That already sizable gap between Chloe Kim and the rest of the world is growing even bigger.
The 18-year-old Kim added a world championship to her overflowing collection of halfpipe titles, outdistancing second-place finisher Xuetong Cam of China by 9.5 points on a frigid afternoon in Park City, Utah. With Friday's win, Kim is the reigning Olympic, X Games, U.S. Open and world champion.
Just as daunting to the other nine riders -- and dozens of onlookers -- was the trick Kim tried but didn't land after her victory was wrapped up. It was a frontside, double-cork 1080.
Four months ago in a training session in Switzerland, Kim became one of the rare women to land a double-flipping jump and the first to land it with a frontside takeoff. She tried to bring it out for the world to see Friday but couldn't stay upright. A snowy week had limited her time in the halfpipe leading into the contest.
"I wish I'd put it down, but at the next contest, hopefully, I'll be able to do it,'' she said. "It's just so hard when you don't get that much practice. But I'm stoked I tried it, and I'm glad I'm walking away in one piece.''
Remarkable as the trick itself was Kim's timing. The year after the Olympics is generally a down year for these athletes -- a year geared toward healing, having fun and recharging the batteries. Men's gold and silver medalists Shaun White and Ayumu Hirano didn't compete in Park City.
Although Kim recently decided to enroll at Princeton next fall, she's showing no signs of taking a break quite yet.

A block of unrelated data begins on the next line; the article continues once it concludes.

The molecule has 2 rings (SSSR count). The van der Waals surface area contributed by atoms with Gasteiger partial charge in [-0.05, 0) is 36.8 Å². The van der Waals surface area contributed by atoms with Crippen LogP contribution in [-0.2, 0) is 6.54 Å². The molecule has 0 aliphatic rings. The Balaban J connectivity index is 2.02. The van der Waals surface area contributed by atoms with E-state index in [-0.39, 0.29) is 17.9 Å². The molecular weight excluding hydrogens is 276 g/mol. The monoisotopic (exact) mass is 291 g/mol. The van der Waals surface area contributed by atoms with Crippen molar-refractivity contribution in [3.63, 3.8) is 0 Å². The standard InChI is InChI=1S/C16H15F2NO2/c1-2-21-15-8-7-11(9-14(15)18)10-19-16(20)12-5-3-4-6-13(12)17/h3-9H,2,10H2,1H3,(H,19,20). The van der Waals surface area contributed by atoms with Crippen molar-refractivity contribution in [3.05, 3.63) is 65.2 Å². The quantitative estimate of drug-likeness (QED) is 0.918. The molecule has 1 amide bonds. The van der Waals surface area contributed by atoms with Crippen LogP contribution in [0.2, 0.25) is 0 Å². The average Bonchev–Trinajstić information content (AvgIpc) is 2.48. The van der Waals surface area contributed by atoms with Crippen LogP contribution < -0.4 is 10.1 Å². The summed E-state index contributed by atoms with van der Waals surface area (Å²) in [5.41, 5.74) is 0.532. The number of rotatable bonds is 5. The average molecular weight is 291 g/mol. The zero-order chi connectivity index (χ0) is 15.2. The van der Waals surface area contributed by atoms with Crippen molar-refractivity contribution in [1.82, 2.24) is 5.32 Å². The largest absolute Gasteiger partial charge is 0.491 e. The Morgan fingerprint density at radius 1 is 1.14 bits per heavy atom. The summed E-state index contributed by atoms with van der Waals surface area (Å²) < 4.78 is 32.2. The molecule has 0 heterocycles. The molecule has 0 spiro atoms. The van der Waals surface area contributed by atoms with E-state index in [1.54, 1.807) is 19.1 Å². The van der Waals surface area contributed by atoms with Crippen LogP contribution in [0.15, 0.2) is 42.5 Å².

The same might be said of Scotty James, the Aussie who finished third in last year's Olympics but first in the hearts of many purists, who appreciate his devotion to the technical aspects of a sport that has become obsessed with height and flips in the past decade.
James can go big, too, but he stands out with tricks such as the switch backside 1080 that he used to open his final run. It's a jump performed traveling backward, then flipping backward -- akin to a right-handed baseball player swinging left-handed while upside down.
James landed that one perfectly, then put together a series of double-corks and landed all of them without a hitch. In all, it wasn't as difficult as his bronze-medal run last year, but this time, it was more than enough. When his winning score of 97.5 came up, James thrust his trademark red boxing gloves into the air and celebrated his third straight title at the world championships. He also won in 2015 and 2017.
"I was pinching myself when I won my second world title, and I'm triple-pinching myself now," he said.
Yuto Totsuka of Japan finished second, followed by Patrick Burgener of Switzerland. Iouri Podladtchikov, the 2014 Olympic champion, took a fall during warm-ups and did not compete.
"Whoever's going to come and show up, whether it's Shaun or Ayumu or anyone else, I work day in and day out to make sure I can stand on the podium, and I'll continue to do that," James said. "Whoever's out there, let's go."
While James knows he has plenty of competition right now -- including White and Hirano and even 17-year-old Toby Miller, the protege of White's who finished out of the medals by 1.25 points Friday -- Kim's main competition will be herself.
"I wouldn't say winning is always the big goal," Kim said. "I always want to push myself, do different runs, lay different tricks. As long as it's about pushing myself and progressing the sport, it's good."